Forum held to find solutions to city's crime

A town hall forum was held to discuss crime in the city.
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Kris Kirschner/Eyewitness News

Indianapolis - A week after downtown shootings injured ten people, most of them teenagers, a forum was held to talk about solutions to crime. But the town hall meeting that was supposed to bring a community and police together instead may have torn them further apart.

It was billed as a meeting to seek solutions to violence and issues with police.

"Right now, there is a sense in the African-American, in the Hispanic communities, that police are against them," said City-County Councillor Jose Evans.

But the gathering at the 2nd Baptist Church Saturday instead became a forum of frustration.

"We have totally been disrespected," said a woman on the panel.

The discussion did touch on some solutions to the crime problem.

"I think we have to be more creative in how we deal with our children, instead of taking them down and dropping them off," said a person in the audience.

"There is only so much officers can do. [They] can't keep asking officers to raise our children," said another man.

Mostly, it was a venue to voice disappointment in what many in attendance believe is injustice by police and a lack of respect by the city. While there were uniformed officers in the audience, although invited, there was no one from IMPD or the mayor's office on the panel.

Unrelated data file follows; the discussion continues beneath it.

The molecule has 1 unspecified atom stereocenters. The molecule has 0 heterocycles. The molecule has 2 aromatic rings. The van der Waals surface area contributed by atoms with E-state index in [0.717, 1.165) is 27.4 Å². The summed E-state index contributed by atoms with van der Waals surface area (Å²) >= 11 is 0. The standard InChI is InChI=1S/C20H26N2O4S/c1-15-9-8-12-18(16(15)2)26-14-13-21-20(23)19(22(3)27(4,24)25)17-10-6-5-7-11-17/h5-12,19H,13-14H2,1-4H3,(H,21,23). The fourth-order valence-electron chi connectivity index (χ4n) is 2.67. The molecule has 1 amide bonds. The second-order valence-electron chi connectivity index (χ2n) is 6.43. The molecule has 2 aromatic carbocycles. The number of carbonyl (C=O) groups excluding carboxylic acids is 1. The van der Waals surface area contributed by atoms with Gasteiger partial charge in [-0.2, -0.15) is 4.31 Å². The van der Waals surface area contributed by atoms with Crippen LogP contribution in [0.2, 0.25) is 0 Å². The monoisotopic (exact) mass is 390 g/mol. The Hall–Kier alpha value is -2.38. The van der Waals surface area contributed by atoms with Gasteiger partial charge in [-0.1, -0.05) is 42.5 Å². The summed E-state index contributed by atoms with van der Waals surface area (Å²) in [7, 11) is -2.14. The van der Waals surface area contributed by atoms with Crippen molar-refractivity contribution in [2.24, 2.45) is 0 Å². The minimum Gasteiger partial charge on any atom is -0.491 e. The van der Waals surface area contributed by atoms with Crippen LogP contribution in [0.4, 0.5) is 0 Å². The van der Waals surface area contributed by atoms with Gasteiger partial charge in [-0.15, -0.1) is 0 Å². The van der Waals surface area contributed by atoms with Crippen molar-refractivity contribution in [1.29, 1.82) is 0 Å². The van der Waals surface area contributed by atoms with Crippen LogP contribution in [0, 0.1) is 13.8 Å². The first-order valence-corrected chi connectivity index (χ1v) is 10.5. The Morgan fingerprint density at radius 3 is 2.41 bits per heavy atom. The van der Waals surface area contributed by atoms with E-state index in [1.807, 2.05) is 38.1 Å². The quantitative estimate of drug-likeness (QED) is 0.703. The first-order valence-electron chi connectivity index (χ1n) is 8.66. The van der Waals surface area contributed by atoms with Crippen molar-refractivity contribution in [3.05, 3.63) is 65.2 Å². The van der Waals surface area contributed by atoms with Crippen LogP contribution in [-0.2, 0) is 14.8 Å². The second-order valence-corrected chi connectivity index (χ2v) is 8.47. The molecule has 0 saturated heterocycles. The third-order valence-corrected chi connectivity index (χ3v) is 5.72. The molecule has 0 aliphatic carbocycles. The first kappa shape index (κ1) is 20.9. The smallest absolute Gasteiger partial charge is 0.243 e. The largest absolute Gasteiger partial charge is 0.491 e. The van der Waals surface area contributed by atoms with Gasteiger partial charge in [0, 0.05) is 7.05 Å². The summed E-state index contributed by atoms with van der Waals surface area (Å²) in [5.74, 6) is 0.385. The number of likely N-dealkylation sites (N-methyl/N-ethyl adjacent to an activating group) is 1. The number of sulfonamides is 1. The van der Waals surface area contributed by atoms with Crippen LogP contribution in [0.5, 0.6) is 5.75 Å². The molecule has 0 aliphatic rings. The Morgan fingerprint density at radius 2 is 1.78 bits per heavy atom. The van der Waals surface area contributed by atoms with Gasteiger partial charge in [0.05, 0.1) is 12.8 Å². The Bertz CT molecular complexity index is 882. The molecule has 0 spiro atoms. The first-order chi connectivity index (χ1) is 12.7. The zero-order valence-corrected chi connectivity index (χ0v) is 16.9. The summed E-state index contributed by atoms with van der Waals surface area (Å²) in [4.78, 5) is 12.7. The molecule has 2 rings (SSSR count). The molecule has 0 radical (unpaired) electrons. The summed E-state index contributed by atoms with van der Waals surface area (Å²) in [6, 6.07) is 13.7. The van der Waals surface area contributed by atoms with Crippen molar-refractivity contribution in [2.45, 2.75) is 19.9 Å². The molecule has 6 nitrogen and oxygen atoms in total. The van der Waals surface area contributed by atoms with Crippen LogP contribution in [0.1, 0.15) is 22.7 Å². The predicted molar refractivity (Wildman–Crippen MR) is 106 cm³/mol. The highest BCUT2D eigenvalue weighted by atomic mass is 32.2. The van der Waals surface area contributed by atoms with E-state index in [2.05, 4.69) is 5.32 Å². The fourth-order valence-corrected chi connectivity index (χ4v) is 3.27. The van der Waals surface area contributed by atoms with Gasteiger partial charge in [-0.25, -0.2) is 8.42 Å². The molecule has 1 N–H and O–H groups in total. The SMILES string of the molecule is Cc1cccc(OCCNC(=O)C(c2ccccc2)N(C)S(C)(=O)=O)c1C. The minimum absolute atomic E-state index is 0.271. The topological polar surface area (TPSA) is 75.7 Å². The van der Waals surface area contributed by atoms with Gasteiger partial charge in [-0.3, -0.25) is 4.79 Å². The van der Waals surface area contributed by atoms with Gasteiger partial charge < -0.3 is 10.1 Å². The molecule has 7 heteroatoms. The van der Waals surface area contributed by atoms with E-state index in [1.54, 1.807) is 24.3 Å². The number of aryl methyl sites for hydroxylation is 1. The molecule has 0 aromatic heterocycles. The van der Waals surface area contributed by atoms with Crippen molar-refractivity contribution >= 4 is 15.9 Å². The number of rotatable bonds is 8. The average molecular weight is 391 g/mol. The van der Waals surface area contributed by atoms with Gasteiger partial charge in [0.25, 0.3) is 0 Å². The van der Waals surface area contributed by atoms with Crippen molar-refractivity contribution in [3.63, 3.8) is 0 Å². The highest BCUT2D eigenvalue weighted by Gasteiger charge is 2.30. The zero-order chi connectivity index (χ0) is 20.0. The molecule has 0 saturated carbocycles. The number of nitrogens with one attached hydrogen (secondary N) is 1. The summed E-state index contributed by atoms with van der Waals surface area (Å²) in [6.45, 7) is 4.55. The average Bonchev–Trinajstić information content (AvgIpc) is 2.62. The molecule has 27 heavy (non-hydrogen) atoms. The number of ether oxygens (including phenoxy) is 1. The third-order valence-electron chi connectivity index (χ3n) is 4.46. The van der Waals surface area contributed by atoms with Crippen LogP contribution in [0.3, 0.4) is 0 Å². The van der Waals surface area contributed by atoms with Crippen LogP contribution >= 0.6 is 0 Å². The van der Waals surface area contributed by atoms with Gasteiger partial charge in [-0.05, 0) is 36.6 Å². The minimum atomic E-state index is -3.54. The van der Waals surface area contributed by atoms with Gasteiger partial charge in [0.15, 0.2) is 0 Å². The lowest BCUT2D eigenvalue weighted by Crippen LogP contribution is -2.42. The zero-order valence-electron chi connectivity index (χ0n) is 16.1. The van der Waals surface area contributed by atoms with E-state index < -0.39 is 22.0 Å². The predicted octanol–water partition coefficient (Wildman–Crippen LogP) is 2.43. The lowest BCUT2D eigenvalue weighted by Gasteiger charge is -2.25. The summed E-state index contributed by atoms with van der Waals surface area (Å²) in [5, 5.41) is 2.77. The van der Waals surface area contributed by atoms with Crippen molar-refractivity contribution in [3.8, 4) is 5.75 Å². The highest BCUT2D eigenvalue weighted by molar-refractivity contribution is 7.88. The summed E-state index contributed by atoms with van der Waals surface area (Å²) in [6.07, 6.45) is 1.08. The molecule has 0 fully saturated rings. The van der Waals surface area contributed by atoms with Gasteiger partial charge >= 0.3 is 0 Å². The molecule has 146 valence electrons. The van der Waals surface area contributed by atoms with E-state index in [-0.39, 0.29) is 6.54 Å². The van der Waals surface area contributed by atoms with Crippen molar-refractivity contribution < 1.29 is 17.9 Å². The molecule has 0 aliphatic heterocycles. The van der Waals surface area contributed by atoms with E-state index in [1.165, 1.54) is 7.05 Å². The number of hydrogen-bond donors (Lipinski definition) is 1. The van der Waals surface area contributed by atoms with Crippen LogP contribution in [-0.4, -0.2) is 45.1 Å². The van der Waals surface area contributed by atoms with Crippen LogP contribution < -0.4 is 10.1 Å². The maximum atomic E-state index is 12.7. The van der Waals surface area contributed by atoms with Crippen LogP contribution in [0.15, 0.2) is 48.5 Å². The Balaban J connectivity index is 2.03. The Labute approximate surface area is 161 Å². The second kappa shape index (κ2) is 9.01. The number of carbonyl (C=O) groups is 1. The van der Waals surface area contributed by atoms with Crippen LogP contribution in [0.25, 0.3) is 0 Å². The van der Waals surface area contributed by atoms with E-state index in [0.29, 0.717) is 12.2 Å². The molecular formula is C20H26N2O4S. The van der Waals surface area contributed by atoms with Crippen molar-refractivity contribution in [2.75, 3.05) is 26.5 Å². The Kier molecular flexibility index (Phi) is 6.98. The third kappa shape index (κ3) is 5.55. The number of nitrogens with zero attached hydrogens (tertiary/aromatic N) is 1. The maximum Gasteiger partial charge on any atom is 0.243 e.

"All of us are tired and confused, but we want everybody to come to the table," said Bishop T. Garrett Benjamin.

Councilor Evans, a Democrat who's running for mayor, organized the meeting and said IMPD Chief Paul Ciesielski and Public Safety Director Dr. Frank Straub planned to attend, but was forced to cancel.

"Director Straub and Chief Ciesielski were asked to participate in the panel. They both declined due to a previously scheduled meeting," a spokesperson wrote in an e-mail.

Saturday's six-member panel included the mother of 15-year-old Brandon Johnson, who alleges police brutality during an arrest last May. The teen's attorney was in the audience.

"Why not show up? Why hide, why dodge the issues when the only thing to happen is the issues and problems get worse," said Evans.

Whether the city was hoping to avoid a legal or political battle played out in a church hall. Some at the forum feel they did more damage - than damage control. The spokesperson for the public safety director says they expect to announce new strategies for community policing in the next couple of weeks.